A woman who suffered brain damage when she was run over by a mentally ill felon in downtown Tacoma is suing the psychiatrist who treated the offender.
Kathie Larson filed the personal injury lawsuit against Dr. Julie Farrington in Pierce County Superior Court this week.
Larson claims Farrington didn’t do enough to treat Aiyisha Gillespie and failed to notify state corrections officials when Gillespie’s mental health deteriorated.
Attempts to reach Farrington for comment were unsuccessful Tuesday.
Gillespie, who has a history of mental illness, intentionally ran Larson over in a stolen car in June 2008 in what appeared to be a random attack. Gillespie, 31, pleaded guilty to first-degree assault and other charges in September and was sentenced to nearly 20 years in prison.
Gillespie was on a conditional release from prison at the time she hit Larson.
Larson, who suffered a head injury and other trauma, sued the state Department of Corrections for negligently supervising Gillespie. The agency settled the case out of court in August for $4.25 million.
Larson’s suit against Farrington contends the Gig Harbor psychiatrist “utterly failed” to ensure Gillespie was not dangerous to be on the streets.
Gillespie’s father hired Farrington, a private provider, to treat his daughter when she was released from prison after serving time for assault, the lawsuit states.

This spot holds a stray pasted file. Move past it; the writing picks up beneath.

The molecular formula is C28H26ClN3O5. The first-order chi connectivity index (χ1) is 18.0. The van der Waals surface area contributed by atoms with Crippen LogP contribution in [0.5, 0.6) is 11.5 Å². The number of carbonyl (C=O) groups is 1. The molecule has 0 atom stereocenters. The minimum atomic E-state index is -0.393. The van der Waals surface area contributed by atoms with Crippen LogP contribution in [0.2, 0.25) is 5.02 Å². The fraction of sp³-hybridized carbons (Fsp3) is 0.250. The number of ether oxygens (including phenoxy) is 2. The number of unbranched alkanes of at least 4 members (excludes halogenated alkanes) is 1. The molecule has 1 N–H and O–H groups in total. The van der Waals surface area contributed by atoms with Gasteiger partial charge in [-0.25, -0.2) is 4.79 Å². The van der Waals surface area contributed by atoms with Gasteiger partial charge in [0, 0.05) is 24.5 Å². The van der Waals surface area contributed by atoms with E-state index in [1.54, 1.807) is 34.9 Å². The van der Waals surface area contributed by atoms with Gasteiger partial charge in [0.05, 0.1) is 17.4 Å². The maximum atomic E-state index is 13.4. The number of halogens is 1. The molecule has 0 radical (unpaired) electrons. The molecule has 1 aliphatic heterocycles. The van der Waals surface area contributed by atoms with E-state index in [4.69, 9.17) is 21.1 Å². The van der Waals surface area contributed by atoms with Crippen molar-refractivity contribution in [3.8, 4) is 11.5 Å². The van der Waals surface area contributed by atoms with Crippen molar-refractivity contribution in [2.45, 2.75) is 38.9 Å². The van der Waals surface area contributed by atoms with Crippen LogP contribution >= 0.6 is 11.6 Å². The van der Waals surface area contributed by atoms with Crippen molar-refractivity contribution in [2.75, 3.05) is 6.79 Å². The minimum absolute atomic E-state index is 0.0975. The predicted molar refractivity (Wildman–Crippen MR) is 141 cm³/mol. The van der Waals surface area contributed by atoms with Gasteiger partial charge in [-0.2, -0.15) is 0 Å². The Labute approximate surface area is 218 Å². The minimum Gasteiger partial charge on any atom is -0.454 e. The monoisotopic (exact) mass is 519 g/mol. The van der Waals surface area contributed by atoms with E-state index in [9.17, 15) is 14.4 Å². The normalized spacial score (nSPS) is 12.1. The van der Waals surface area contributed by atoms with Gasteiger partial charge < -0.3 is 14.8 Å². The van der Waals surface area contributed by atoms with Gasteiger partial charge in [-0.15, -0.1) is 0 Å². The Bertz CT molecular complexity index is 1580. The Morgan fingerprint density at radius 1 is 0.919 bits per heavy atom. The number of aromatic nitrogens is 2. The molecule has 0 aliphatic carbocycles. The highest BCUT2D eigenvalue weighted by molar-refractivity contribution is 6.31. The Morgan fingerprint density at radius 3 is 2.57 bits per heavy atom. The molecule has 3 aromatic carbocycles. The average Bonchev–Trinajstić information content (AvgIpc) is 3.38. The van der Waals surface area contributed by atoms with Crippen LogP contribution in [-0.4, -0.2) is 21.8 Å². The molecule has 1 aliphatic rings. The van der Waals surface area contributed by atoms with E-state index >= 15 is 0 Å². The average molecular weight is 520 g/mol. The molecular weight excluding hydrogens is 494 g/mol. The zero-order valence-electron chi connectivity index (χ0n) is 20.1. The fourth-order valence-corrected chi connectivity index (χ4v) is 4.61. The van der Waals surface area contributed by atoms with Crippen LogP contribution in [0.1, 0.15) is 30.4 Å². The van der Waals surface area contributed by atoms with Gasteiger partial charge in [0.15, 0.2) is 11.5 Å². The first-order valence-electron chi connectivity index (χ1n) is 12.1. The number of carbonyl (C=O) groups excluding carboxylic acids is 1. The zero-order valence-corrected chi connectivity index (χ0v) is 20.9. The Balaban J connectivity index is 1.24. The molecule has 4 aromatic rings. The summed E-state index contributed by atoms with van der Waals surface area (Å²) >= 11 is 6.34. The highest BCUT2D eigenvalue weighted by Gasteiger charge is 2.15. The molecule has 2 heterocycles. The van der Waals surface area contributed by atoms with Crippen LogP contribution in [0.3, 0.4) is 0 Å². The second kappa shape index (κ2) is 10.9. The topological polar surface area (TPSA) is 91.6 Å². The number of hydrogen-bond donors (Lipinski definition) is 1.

A judge required Gillespie to seek mental health treatment as part of the conditions of her release.
The lawsuit contends a state community corrections officer con- tacted Farrington shortly thereafter, and the psychiatrist “agreed to communicate ... regarding Gillespie’s compliance or lack of her compliance with her parole conditions.”
Farrington prescribed and recommended several mood stabilizers and antipsychotic drugs to Gillespie but noted her patient apparently was not taking them, Larson’s lawsuit states.
“Dr. Farrington accepted the responsibility of treating a mentally ill patient who had a history of attacking strangers during psychotic breaks but undertook insufficient measures ... to reduce or maintain the level of Aiyisha Gillespie’s risk to the community,” the suit states.
Farrington also failed to inform corrections officers that Gillespie “posed an increasing threat to public safety” when her mental health deteriorated, the suits states.
“Dr. Farrington knew or should have known that Aiyisha Gillespie’s failure to take medications prescribed by Farrington was noncompliance and therefore a violation of her probation,” the lawsuit states.